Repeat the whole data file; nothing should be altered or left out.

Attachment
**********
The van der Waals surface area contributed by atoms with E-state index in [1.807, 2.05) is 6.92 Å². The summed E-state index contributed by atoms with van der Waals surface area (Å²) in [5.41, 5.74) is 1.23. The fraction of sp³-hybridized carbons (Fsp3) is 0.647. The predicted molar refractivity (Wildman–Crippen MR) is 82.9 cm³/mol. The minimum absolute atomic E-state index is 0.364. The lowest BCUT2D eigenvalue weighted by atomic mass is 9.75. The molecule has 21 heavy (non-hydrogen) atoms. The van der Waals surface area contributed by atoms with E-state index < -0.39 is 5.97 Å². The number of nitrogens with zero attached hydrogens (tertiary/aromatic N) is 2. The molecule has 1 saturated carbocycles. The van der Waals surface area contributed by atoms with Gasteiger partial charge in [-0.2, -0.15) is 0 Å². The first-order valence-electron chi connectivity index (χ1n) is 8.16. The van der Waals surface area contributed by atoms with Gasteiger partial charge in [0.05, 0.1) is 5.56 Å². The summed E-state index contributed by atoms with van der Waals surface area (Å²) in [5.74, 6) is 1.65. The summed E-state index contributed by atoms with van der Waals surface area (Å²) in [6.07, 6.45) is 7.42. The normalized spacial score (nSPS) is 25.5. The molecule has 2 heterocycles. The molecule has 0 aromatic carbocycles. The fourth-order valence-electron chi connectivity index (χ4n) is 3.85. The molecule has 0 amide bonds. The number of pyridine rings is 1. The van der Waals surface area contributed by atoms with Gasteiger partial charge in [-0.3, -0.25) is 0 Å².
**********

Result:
The van der Waals surface area contributed by atoms with E-state index in [1.807, 2.05) is 6.92 Å². The summed E-state index contributed by atoms with van der Waals surface area (Å²) in [5.41, 5.74) is 1.23. The fraction of sp³-hybridized carbons (Fsp3) is 0.647. The predicted molar refractivity (Wildman–Crippen MR) is 82.9 cm³/mol. The minimum absolute atomic E-state index is 0.364. The lowest BCUT2D eigenvalue weighted by atomic mass is 9.75. The molecule has 21 heavy (non-hydrogen) atoms. The van der Waals surface area contributed by atoms with E-state index < -0.39 is 5.97 Å². The number of nitrogens with zero attached hydrogens (tertiary/aromatic N) is 2. The molecule has 1 saturated carbocycles. The van der Waals surface area contributed by atoms with Gasteiger partial charge in [-0.2, -0.15) is 0 Å². The first-order valence-electron chi connectivity index (χ1n) is 8.16. The van der Waals surface area contributed by atoms with Gasteiger partial charge in [0.05, 0.1) is 5.56 Å². The summed E-state index contributed by atoms with van der Waals surface area (Å²) in [5.74, 6) is 1.65. The summed E-state index contributed by atoms with van der Waals surface area (Å²) in [6.07, 6.45) is 7.42. The normalized spacial score (nSPS) is 25.5. The molecule has 2 heterocycles. The molecule has 0 aromatic carbocycles. The fourth-order valence-electron chi connectivity index (χ4n) is 3.85. The molecule has 0 amide bonds. The number of pyridine rings is 1. The van der Waals surface area contributed by atoms with Gasteiger partial charge in [-0.3, -0.25) is 0 Å².